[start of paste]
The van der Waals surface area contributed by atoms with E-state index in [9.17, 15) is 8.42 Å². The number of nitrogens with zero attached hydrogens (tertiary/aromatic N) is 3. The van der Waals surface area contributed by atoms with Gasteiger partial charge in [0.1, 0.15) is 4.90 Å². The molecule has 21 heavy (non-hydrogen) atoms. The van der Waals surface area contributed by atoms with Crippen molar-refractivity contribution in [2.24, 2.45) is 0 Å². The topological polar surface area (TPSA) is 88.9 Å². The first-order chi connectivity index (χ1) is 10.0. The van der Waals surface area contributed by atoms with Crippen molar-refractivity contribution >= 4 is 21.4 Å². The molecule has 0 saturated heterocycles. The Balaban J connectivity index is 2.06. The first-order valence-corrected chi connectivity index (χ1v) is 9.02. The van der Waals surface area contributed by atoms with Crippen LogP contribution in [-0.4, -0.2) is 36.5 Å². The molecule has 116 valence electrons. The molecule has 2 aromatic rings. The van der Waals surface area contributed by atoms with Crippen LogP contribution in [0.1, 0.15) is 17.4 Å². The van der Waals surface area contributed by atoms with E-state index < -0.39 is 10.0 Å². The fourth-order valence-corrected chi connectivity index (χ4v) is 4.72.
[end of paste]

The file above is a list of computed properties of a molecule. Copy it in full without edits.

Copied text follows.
The van der Waals surface area contributed by atoms with E-state index in [9.17, 15) is 8.42 Å². The number of nitrogens with zero attached hydrogens (tertiary/aromatic N) is 3. The van der Waals surface area contributed by atoms with Gasteiger partial charge in [0.1, 0.15) is 4.90 Å². The molecule has 21 heavy (non-hydrogen) atoms. The van der Waals surface area contributed by atoms with Crippen molar-refractivity contribution in [2.24, 2.45) is 0 Å². The topological polar surface area (TPSA) is 88.9 Å². The first-order chi connectivity index (χ1) is 10.0. The van der Waals surface area contributed by atoms with Crippen molar-refractivity contribution >= 4 is 21.4 Å². The molecule has 0 saturated heterocycles. The Balaban J connectivity index is 2.06. The first-order valence-corrected chi connectivity index (χ1v) is 9.02. The van der Waals surface area contributed by atoms with Crippen LogP contribution in [-0.4, -0.2) is 36.5 Å². The molecule has 116 valence electrons. The molecule has 2 aromatic rings. The van der Waals surface area contributed by atoms with Crippen LogP contribution in [0.1, 0.15) is 17.4 Å². The van der Waals surface area contributed by atoms with E-state index < -0.39 is 10.0 Å². The fourth-order valence-corrected chi connectivity index (χ4v) is 4.72.